Commercial Truck Parking and Other Safety Issues
Report Number: KTC-15-04/SPR14-478-1F
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Commercial truck parking is a safety issue, since trucks are involved in approximately 10% of all fatal accidents on interstates and parkways in Kentucky. Drivers experience schedule demands and long hours on the road, yet they cannot easily determine available parking locations. The objective of this study was to identify information related to parking demand, locations with documented or potential safety issues, and potential countermeasures. The literature review indicated substantial research has been done on commercial vehicle parking, and works have outlined the necessary facilities to accommodate trucks before drivers exceed their allowable hours of driving. Attention to commercial truck parking became a priority with SAFETEA-LU, and this focus continued with the inclusion of Jason’s Law as part of MAP-21.
Surveys were conducted to determine how frequently commercial vehicles used parking facilities on interstates in Kentucky. The surveys focused on the state’s two primary north-south interstates (I-65 and I-75). Data samples were also obtained from the other interstates in Kentucky (I-24, I-64, and I-71). Of the 4715 parking spaces surveyed during daytime observations, 2143 were in use, or 45 percent. Of 7,844 parking spaces surveyed during nighttime observations, 6803 were in use, or 87 percent. Crash data were analyzed for the period 2010-2013. Of 848 crashes that were either shoulder-related or fatigue-related, collision reports were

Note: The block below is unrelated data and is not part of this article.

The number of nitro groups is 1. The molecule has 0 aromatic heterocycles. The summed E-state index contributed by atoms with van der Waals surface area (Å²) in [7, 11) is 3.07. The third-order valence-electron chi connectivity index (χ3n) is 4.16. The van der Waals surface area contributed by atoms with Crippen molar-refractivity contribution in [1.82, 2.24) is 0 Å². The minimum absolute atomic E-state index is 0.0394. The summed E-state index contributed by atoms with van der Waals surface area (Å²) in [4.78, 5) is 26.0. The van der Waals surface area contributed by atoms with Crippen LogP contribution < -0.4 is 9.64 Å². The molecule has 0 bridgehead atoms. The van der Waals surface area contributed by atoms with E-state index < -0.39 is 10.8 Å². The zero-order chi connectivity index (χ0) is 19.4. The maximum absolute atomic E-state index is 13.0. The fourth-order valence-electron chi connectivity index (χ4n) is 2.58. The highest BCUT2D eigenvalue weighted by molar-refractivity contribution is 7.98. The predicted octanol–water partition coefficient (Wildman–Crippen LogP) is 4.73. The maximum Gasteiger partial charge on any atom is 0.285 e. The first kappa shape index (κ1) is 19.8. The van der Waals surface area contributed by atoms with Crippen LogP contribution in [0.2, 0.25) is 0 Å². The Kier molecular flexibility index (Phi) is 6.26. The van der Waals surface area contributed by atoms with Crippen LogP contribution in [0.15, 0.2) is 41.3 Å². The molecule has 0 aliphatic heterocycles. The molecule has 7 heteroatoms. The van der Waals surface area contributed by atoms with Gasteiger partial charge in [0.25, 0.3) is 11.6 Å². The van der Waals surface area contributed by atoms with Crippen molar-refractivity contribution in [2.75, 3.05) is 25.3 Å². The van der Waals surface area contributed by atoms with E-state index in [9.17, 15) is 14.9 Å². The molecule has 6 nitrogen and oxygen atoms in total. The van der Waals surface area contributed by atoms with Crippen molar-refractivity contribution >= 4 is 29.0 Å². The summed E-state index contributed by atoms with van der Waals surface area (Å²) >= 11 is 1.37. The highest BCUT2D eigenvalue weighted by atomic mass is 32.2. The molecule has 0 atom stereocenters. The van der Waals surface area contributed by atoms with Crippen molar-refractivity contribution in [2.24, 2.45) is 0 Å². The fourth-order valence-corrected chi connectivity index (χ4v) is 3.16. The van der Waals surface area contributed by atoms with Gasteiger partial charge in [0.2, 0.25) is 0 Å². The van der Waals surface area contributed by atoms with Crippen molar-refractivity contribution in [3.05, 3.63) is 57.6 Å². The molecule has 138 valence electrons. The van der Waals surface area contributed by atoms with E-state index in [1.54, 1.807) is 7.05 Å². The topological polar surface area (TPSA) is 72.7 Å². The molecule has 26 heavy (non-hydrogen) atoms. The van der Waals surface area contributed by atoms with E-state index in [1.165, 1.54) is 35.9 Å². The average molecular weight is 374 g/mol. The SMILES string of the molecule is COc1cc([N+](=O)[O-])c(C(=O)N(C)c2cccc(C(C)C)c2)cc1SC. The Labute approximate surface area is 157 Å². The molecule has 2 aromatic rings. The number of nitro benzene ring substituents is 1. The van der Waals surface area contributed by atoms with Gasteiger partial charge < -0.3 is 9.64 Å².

reviewed. 239 crashes were related to commercial truck parking. Two-thirds of all crashes included in the analysis occurred on I-75, I-65, I-64, and I-71. Crash cluster locations appeared to be directly related to proximity and usage rate of parking facilities. To address truck parking demand and to improve safety, the following general recommendations were identified in the review of literature: 1) use public and private parking areas to increase capacity, 2) use ITS to improve use of parking facilities, 3) provide realtime information that informs truck drivers of parking facility locations with available spaces, 4) combine GPS tracking with electronic communication to notify truckers of nearest parking, and 5) monitor parking usage rates to determine future needs. Part of the literature review included recommendations from truck drivers. Based on observations at sites on interstates in Kentucky, several locations would benefit from increasing the number of parking spaces, including a number of locations on I-64, I-65, I-71 and I-75. Any site that had 90 percent or more of its spaces used during the surveys could be a candidate for an expansion of existing parking spaces or for development of a new facility to accommodate more parking.